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Re: [Hammock Camping] the ongoing saga of wet-weather testing

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  • gear_collector
    Sorry to be jumping in the conversation at this point, but would something as simple as a thick rubber band looped tightly around the hammock line do the
    Message 1 of 6 , Aug 1, 2005
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      Sorry to be jumping in the conversation at this point, but would
      something as simple as a thick rubber band looped tightly around the
      hammock line do the trick? I envision a large and wide rubber band
      wrapped around the line many times in the same spot to build up a sort
      of rubber washer, making the water have to travel uphill to get by.
      The band couldn't become saturated and it would seem the water would
      be forced to drip of the lower end, or am I all wet on this one?

      David
    • Dave Womble
      David, No problem about joining in. The only way I know to find it is to try it. I used pieces of webbing material sewn tightly on both sides and past both
      Message 2 of 6 , Aug 1, 2005
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        David,

        No problem about joining in. The only way I know to find it is to try
        it. I used pieces of webbing material sewn tightly on both sides and
        past both edges of the webbing to act as drip stoppers, but only saw
        limited success. Everthing I tried did some good, but in my tests the
        sock put them all to shame. Before the tests I would have bet money
        that the every one of the ideas I had would work better than the socks
        and not require the user to do anything. A D-ring or an oval ring might
        work where the 1.5" circular descender ring didn't because they might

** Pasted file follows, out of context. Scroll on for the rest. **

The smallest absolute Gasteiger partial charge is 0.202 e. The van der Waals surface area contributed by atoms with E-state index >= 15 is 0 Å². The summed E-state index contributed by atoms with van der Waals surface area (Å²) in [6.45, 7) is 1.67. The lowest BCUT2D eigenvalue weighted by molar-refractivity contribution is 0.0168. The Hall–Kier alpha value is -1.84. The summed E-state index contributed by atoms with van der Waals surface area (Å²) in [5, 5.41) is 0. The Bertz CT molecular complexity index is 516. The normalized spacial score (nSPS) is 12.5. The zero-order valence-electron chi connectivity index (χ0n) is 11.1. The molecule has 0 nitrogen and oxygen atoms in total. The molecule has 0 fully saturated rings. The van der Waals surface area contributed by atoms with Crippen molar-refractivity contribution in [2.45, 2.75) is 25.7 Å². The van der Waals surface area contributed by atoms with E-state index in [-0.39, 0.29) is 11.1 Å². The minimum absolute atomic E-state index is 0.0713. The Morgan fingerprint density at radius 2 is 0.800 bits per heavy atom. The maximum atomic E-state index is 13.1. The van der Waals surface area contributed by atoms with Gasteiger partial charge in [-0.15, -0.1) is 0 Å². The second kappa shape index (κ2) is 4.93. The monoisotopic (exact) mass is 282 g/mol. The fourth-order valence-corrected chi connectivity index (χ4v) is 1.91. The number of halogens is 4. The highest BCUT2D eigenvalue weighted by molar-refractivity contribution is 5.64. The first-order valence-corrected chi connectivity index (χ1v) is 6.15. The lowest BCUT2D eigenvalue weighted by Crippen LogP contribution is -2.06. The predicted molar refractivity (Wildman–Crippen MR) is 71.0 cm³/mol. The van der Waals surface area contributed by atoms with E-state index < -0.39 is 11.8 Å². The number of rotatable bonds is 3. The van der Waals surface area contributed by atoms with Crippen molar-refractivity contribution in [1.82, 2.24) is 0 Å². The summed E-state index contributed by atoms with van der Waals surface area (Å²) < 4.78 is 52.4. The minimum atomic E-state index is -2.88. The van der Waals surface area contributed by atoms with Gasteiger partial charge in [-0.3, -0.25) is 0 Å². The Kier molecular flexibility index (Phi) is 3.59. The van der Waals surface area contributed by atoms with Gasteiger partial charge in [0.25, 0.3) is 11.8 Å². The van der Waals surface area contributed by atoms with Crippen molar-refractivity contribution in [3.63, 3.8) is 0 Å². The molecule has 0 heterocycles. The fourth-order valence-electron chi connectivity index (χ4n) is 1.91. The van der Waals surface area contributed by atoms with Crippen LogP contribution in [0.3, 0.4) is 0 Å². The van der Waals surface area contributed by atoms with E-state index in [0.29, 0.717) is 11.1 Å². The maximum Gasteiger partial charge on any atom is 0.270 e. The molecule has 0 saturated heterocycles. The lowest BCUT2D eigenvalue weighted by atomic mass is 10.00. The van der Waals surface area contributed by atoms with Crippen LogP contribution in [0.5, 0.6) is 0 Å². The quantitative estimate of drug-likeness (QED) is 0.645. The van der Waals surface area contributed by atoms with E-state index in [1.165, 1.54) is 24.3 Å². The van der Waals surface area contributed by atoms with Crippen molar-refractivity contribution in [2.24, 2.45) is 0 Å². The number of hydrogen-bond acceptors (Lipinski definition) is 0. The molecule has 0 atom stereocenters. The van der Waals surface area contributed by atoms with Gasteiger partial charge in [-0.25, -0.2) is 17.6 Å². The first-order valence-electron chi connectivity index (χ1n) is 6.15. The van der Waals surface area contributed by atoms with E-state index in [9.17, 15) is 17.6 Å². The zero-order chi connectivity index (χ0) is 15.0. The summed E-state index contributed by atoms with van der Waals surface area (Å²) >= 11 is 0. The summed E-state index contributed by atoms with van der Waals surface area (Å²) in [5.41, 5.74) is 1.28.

be 'steep enough' to overcome the sag angle of the hammock.

        Youngblood


        --- In hammockcamping@yahoogroups.com, "gear_collector"
        <dwadsworth@m...> wrote:
        > Sorry to be jumping in the conversation at this point, but would
        > something as simple as a thick rubber band looped tightly around the
        > hammock line do the trick? I envision a large and wide rubber band
        > wrapped around the line many times in the same spot to build up a sort
        > of rubber washer, making the water have to travel uphill to get by.
        > The band couldn't become saturated and it would seem the water would
        > be forced to drip of the lower end, or am I all wet on this one?
        >
        > David
      • Rick
        Very nice experiment Dave! Thanks for sharing it. Rick ... [Non-text portions of this message have been removed]
        Message 3 of 6 , Aug 7, 2005
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          Very nice experiment Dave! Thanks for sharing it.

          Rick

          Dave Womble wrote:

          > Marta,
          >
          > After your first post, I happened to be looking a webbing for tree
          > attachments... so I looked at the rain issue as well. I just used a
          > hose pipe with the water turned low and put the water on the trees
          > (one smooth bark and one rough bark) just above the webbing...
          > figured this would be about as bad as it could get, was on demand and
          > somewhat repeatable. Note that I just used 1" polypropylene webbing
          > I got at WalMart, from the weight I'm guessing about 490 lb breaking
          > strength. I tried several things; other pieces of webbing sewn as
          > drip stoppers, a 1.5 inch descender ring in between webbing, bowline
          > knot finishing off non-cinching wraps around the tree and socks tied
          > to the webbing. Nothing worked as well as the synthetic material
          > socks-- all the other techniques were dependent on orientation, the
          > rate at which the water came down the webbing and/or how long it had
          > been coming down the webbing (they sometimes seemed to perform a
          > little differently when they were saturated). I was particularly
          > disappointed in the 1.5" descender rings (about 1/2 ounce each?) as I
          > thought for sure they would totally solve the problem; they didn't
          > have enough 'uphill' to them because of the hammock sag angle to
          > handle anything more than drips; they couldn't handle higher volumes
          > of water, it that case the stream of water would bridge it.
          >
          > Just thought I would pass this along, good luck with your testing.
          >
          > Youngblood
          >
          >
          >
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